- Daubin C, Parienti JJ, Vincent S, Vabret A, du Cheyron D, Ramakers M, Freymuth F, Charbonneau P: Epidemiology and clinical outcome of virus-positive respiratory samples in ventilated patients: a prospective cohort study. Crit Care. 2006, 10: R142-10.1186/cc5059.View ArticlePubMedPubMed CentralGoogle Scholar
- Halm EA, Teirstein AS: Clinical practice. Management of community-acquired pneumonia. N Engl J Med. 2002, 347: 2039-45. 10.1056/NEJMcp020499.View ArticlePubMedGoogle Scholar
- Simon L, Gauvin F, Amre DK, Saint-Louis P, Lacroix J: Serum procalcitonin and C-reactive protein levels as markers of bacterial infection: a systematic review and meta-analysis. Clin Infect Dis. 2004, 39: 206-217. 10.1086/421997.View ArticlePubMedGoogle Scholar
- Christ-Crain M, Jaccard-Stolz D, Bingisser R, Gencay MM, Huber PR, Tamm M, Müller B: Effect of procalcitonin-guided treatment on antibiotic use and outcome in lower respiratory tract infections: cluster-randomised, single-blinded intervention trial. Lancet. 2004, 363: 600-607. 10.1016/S0140-6736(04)15591-8.View ArticlePubMedGoogle Scholar
- Stolz D, Christ-Crain M, Bingisser R, Leuppi J, Miedinger D, Müller C, Huber P, Müller B, Tamm M: Antibiotic treatment of exacerbations of COPD: a randomized, controlled trial comparing procalcitonin-guidance with standard therapy. Chest. 2007, 131: 9-19. 10.1378/chest.06-1500.View ArticlePubMedGoogle Scholar
- Christ-Crain M, Stolz D, Bingisser R, Müller C, Miedinger D, Huber PR, Zimmerli W, Harbarth S, Tamm M, Müller B: Procalcitonin guidance of antibiotic therapy in community-acquired pneumonia: a randomized trial. Am J Respir Crit Care Med. 2006, 174: 84-93. 10.1164/rccm.200512-1922OC.View ArticlePubMedGoogle Scholar
- Daubin C, Parienti JJ, Vabret A, Ramakers M, Fradin S, Terzi N, Freymuth F, Charbonneau P, du Cheyron D: Procalcitonin levels in acute exacerbation of COPD admitted in ICU: a prospective cohort study. BMC Infect Dis. 2008, 8: 145-10.1186/1471-2334-8-145.View ArticlePubMedPubMed CentralGoogle Scholar
- Fine MJ, Auble TE, Yealy DM, Hanusa BH, Weissfeld LA, Singer DE, Coley CM, Marrie TJ, Kapoor WN: A prediction rule to identify low-risk patients with community-acquired pneumonia. N Engl J Med. 1997, 336: 243-50. 10.1056/NEJM199701233360402.View ArticlePubMedGoogle Scholar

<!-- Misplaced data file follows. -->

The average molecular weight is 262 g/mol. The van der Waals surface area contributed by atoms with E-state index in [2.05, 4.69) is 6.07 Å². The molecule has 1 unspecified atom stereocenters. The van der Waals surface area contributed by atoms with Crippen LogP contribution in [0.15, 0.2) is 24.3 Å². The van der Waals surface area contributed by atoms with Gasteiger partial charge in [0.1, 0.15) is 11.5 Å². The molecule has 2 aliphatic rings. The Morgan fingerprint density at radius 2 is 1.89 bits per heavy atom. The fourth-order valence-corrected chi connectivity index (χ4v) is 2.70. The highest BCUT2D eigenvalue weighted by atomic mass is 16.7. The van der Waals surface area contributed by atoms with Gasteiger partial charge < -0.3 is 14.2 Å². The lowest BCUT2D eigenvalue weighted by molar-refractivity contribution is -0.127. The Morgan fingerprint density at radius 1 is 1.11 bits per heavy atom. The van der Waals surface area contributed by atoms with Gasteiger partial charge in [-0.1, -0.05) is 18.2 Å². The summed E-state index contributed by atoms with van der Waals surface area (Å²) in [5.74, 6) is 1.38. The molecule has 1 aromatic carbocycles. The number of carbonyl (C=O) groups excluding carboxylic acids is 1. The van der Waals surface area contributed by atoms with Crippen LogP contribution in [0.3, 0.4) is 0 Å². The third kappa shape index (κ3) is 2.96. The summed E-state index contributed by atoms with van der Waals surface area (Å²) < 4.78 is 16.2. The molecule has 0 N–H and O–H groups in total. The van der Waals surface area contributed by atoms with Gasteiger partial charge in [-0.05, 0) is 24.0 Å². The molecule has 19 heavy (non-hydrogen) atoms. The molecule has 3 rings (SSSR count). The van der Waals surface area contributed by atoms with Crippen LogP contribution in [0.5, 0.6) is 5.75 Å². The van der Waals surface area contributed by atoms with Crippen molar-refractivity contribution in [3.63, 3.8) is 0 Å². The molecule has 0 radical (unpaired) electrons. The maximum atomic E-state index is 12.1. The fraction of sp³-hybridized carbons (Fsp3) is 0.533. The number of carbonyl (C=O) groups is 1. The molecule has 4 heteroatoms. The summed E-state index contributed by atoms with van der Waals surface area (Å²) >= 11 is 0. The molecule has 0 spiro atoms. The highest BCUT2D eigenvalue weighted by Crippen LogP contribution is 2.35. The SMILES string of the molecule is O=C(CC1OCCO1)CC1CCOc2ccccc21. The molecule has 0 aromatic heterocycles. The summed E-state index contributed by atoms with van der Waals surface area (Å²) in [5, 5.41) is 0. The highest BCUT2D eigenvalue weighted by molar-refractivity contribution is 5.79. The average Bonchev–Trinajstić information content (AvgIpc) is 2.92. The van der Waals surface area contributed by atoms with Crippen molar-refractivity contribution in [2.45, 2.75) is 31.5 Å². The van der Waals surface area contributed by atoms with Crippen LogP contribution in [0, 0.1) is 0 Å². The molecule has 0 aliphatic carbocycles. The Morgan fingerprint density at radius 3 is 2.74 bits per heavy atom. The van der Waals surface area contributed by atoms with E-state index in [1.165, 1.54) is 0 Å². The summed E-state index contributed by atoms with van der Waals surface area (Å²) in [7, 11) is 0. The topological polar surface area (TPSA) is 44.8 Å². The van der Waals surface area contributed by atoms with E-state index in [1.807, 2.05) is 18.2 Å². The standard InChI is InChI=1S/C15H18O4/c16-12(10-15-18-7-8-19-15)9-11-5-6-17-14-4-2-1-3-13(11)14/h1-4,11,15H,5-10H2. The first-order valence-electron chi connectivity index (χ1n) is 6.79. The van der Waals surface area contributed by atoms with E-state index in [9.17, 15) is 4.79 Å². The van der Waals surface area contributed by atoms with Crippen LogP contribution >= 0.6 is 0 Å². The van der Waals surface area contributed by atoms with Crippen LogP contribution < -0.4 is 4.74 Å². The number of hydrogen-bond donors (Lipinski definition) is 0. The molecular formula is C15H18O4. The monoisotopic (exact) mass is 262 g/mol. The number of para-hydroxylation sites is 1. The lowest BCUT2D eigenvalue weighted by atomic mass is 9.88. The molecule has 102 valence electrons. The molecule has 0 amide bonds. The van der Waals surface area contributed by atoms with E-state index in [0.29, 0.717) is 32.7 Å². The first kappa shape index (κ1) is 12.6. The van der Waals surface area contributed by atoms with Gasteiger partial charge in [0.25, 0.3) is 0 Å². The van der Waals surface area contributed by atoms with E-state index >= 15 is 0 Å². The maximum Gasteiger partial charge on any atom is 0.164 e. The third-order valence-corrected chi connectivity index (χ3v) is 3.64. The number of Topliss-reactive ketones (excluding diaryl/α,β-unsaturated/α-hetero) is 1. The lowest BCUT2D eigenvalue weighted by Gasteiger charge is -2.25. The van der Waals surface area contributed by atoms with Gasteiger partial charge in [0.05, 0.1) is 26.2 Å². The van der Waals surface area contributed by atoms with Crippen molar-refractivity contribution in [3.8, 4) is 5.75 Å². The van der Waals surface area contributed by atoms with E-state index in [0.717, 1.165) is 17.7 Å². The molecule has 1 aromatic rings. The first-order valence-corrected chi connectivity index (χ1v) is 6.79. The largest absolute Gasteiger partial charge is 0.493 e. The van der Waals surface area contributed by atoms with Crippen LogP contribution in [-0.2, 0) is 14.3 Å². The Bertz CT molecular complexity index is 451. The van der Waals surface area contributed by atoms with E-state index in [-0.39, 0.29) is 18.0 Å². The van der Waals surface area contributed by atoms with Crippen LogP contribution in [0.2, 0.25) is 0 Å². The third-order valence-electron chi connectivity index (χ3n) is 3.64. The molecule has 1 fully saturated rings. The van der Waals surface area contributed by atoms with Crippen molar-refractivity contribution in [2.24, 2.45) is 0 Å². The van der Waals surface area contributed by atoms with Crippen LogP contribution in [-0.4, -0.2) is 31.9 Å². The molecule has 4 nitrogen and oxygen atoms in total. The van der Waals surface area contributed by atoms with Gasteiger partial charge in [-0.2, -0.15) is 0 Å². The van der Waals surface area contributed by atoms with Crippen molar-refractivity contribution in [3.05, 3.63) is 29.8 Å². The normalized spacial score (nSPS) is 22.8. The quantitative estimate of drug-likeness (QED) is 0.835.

- Daubin C, Vincent S, Vabret A, du Cheyron D, Parienti JJ, Ramakers M, Freymuth F, Charbonneau P: Nosocomial viral ventilator-associated pneumonia in the intensive care unit: a prospective cohort study. Intensive Care Med. 2005, 31: 1116-1122. 10.1007/s00134-005-2706-1.View ArticlePubMedGoogle Scholar
- Bellau-Pujol S, Vabret A, Legrand L, Dina J, Gouarin S, Petitjean-Lecherbonnier , Pozzetto B, Ginevra C, Freymuth F: Development of three multiplex RT-PCR assays for the detection of 12 respiratory RNA viruses. J Virol Methods. 2005, 126: 53-63. 10.1016/j.jviromet.2005.01.020.View ArticlePubMedGoogle Scholar
- Freymuth F, Vabret A, Rozenberg F, Dina J, Petitjean J, Gouarin S, Legrand L, Corbet S, Brouard J, Lebon P: Replication of respiratory viruses, particularly influenza virus, rhinovirus, and coronavirus in HuH7 hepatocarcinoma cell line. Med Virol. 2005, 77: 295-301. 10.1002/jmv.20449.View ArticleGoogle Scholar
- Murray PR, Washington JA: Microscopic and bacteriologic analysis of expectorated sputum. Mayo Clin Proc. 1975, 50: 339-344.PubMedGoogle Scholar
- Soler N, Torres A, Ewig S, Gonzalez J, Celis R, El-Ebiary M, Hernandez C, Rodriguez-Roisin R: Bronchial microbial patterns in severe exacerbations of chronic obstructive pulmonary disease (COPD) requiring mechanical ventilation. Am J Respir Crit Care Med. 1998, 157: 1498-505.View ArticlePubMedGoogle Scholar
- Leroy O, Bosquet C, Vandenbussche C, Coffinier C, Georges H, Guery B, Alfandary S, Thevenin D, Beaucaire G: Community-Acquired Pneumonia in the Intensive Care Unit: Epidemiological and prognosis data in Older People. J Am Geriart Soc. 1999, 47: 539-546.View ArticleGoogle Scholar
- Nylen E, Muller B, Becker KL, Snider R: The future diagnostic role of procalcitonin levels: the need for improved sensitivity. Clin Infect Dis. 2003, 36: 823-824. 10.1086/368088.View ArticlePubMedGoogle Scholar
- Masiá M, Gutiérrez F, Shum C, Padilla S, Navarro JC, Flores E, Hernández I: Usefulness of procalcitonin levels in community-acquired pneumonia according to the patients outcome research team pneumonia severity index. Chest. 2005, 128: 2223-9. 10.1378/chest.128.4.2223.View ArticlePubMedGoogle Scholar
- The pre-publication history for this paper can be accessed here:http://www.biomedcentral.com/1471-2334/9/157/prepub
This article is published under license to BioMed Central Ltd. This is an Open Access article distributed under the terms of the Creative Commons Attribution License (http://creativecommons.org/licenses/by/2.0), which permits unrestricted use, distribution, and reproduction in any medium, provided the original work is properly cited.